The Paleo regime is a diet that some enlist for physical performance and others for weight loss purposes. Whatever the case, the theory behind the Paleo diet is that you can eat like a caveman and shed pounds without counting calories.
According to Web MD, Loren Cordain, PhD, author of the book The Paleo Diet, claims that by eating like our prehistoric ancestors, we’ll be leaner and less likely to get diabetes, heart disease, cancer, and other health problems. This high-protein, high-fiber eating plan is also called the Caveman Diet or the Stone Age diet.
2. The “Who” and the “Where”
Next up, we’ll talk about the “who” behind the Paleo diet, because many onlookers often associate the Paleo lifestyle with their Crossfitting friends, and there’s a reason why. LiveStrong.com says that most Crossfit coaches encourage their athletes to follow Paleo regimens because the eating approach mirrors the exercise program’s own dietary guidelines.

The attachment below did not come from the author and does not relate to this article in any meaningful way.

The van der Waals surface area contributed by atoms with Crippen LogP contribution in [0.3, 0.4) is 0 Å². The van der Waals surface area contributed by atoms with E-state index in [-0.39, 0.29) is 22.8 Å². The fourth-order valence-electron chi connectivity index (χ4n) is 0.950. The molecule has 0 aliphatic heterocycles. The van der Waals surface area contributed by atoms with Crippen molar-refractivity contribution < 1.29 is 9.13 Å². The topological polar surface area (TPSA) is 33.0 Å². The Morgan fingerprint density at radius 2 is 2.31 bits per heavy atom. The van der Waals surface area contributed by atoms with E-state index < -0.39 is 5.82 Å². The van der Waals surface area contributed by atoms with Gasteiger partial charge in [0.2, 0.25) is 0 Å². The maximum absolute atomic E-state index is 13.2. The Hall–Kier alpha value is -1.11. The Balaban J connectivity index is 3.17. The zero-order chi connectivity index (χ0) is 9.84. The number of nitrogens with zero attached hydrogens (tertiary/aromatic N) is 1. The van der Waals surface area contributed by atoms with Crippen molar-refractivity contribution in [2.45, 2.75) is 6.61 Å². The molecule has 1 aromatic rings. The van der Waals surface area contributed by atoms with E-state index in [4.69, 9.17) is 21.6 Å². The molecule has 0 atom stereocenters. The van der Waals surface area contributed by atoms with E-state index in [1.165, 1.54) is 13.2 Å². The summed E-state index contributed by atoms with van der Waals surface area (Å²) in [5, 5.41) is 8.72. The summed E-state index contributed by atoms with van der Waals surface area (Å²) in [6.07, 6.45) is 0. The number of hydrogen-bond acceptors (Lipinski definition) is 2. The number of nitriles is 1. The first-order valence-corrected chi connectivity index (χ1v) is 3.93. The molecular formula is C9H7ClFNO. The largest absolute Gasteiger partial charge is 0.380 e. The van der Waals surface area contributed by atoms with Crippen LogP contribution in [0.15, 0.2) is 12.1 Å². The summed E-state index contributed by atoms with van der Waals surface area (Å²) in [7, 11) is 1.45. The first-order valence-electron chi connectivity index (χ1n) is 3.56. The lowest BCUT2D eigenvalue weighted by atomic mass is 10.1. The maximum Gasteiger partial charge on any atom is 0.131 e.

Crossfitters believe that the Paleo diet leads to the best athletic performance, because like the Zone diet, which Crossfit originally pushed, Paleo advocates a specific ratio of carbs, protein, and fats, and it is relatively easy to follow. Crossfitters believe that Paleo enhances performance because, according toFitbie, muscle growth is stimulated by branch chain amino acids, and lean proteins are a good source of them while grains are a poor one. On the Paleo diet, consumers eliminate grains and eat more meat, so they get more muscle-building protein.